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Max Brown’s feelings control his creations

Artist Max Brown with his abstract paintings, “Egyptian Sun” and “Quest for the Top,” at his home in north Spokane. (Dan Pelle / The Spokesman-Review)
Artist Max Brown with his abstract paintings, “Egyptian Sun” and “Quest for the Top,” at his home in north Spokane. (Dan Pelle / The Spokesman-Review)
Jennifer LaRue

When Max Brown was 8, he moved from Seattle to Deer Lake, north of Spokane, where his father built a house.

“The house itself was a work of art. It was a big inspiration,” Brown said, “My dad even painted a mural on the ceiling of one of the rooms. It was a Native American scene. He also painted abstract.” Brown now paints to find his own inspiration from within.

Brown, 22, is just starting out on the road of creative discovery but he has a good foundation which begins with the simple fact that he has no fear. While some artists toil over detail, Brown lets it flow and it shows in his work, illustrating pure emotion that tugs on a viewer’s curiosity. “I do want to make others wonder ‘What is that?’ ”

His work is pure expression and though he has minimal professional training, he spends a lot of time training his mind’s eye. “Art is about learning to trust your mind,” he said, “Removing judgments that hold you back and the boundaries in your head that restrict you from fully creating.”

He paints whatever he feels at the moment, putting acrylic onto wood that he builds a frame around. One piece called “Pear and Banana’s journey of Love” shows the pair first as crisp, almost artificial, then opening up, and finally overly ripe. Another piece called “Intruder in the Night” looks like he used his phalanges, intimately working the paint until movement and images appear representing uncertainty as a home environment is invaded.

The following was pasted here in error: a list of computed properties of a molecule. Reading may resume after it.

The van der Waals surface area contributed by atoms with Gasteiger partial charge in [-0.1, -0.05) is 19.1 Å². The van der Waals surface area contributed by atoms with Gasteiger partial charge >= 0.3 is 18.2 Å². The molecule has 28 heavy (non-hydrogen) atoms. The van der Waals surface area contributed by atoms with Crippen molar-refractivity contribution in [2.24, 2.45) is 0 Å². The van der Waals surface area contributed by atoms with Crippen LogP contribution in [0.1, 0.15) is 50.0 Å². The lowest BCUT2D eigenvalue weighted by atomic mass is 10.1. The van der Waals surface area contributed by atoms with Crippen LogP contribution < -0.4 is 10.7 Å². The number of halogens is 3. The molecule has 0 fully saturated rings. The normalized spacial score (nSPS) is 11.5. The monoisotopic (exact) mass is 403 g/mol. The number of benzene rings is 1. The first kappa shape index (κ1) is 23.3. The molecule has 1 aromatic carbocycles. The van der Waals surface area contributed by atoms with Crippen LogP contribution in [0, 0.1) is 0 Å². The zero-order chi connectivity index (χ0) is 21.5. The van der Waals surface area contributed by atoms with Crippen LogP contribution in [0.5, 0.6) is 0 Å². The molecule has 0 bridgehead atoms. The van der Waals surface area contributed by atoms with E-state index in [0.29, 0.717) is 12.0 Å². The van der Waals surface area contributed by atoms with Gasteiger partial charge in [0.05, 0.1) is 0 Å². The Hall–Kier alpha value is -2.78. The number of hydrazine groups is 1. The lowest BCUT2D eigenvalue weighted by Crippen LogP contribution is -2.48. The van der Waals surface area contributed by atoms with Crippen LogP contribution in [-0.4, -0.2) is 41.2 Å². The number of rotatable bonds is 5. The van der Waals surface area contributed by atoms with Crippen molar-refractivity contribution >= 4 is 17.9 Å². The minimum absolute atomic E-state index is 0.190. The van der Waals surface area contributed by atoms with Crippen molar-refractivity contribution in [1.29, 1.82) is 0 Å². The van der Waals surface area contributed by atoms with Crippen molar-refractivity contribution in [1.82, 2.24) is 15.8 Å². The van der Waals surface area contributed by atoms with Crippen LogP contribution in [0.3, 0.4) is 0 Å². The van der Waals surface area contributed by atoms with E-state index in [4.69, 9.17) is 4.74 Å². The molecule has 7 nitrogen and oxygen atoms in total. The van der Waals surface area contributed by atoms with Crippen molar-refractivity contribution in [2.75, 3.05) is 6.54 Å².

His representational landscapes are bold as are his abstracts and his painting of a hallway leading to an arched doorway seems to lead to everywhere.

Brown is content. “I go to school, work and paint. It could be worse.” He works as a landscape foreman and takes classes at Spokane Falls Community College. He plans on moving forward without any particular goal in mind except to continue painting, to stay dedicated and to get his name out there in the art arena. “I want to evolve and produce unique works of art.”

At a young age, Brown did cartooning. He quit doing art to instead play video games. “At about 19, I started growing up and decided to focus on something real. Since then, I’ve gotten more serious about painting,” he said.

He lives on the North Side with two roommates in a house that is more esthetically pleasing then one might think for 20-somethings; a cage has been built around the houseplants to keep the cats out and Brown’s paintings decorate the walls. Brown paints in a small utility-type space where he allows his feelings to control his creations. “I do what my hand tells me to,” he said, “I’m just the messenger.”

Brown believes that “individuality is the heart and soul of being human” and that self expression is a good way of maintaining one’s individuality.

Currently, his goal is to cross new boundaries. “I want to try new things,” he said, “It’s all about creating.”

The Verve is a weekly feature celebrating the arts. If you know an artist, dancer, actor, musician, photographer, band or singer, contact correspondent Jennifer LaRue by e-mail
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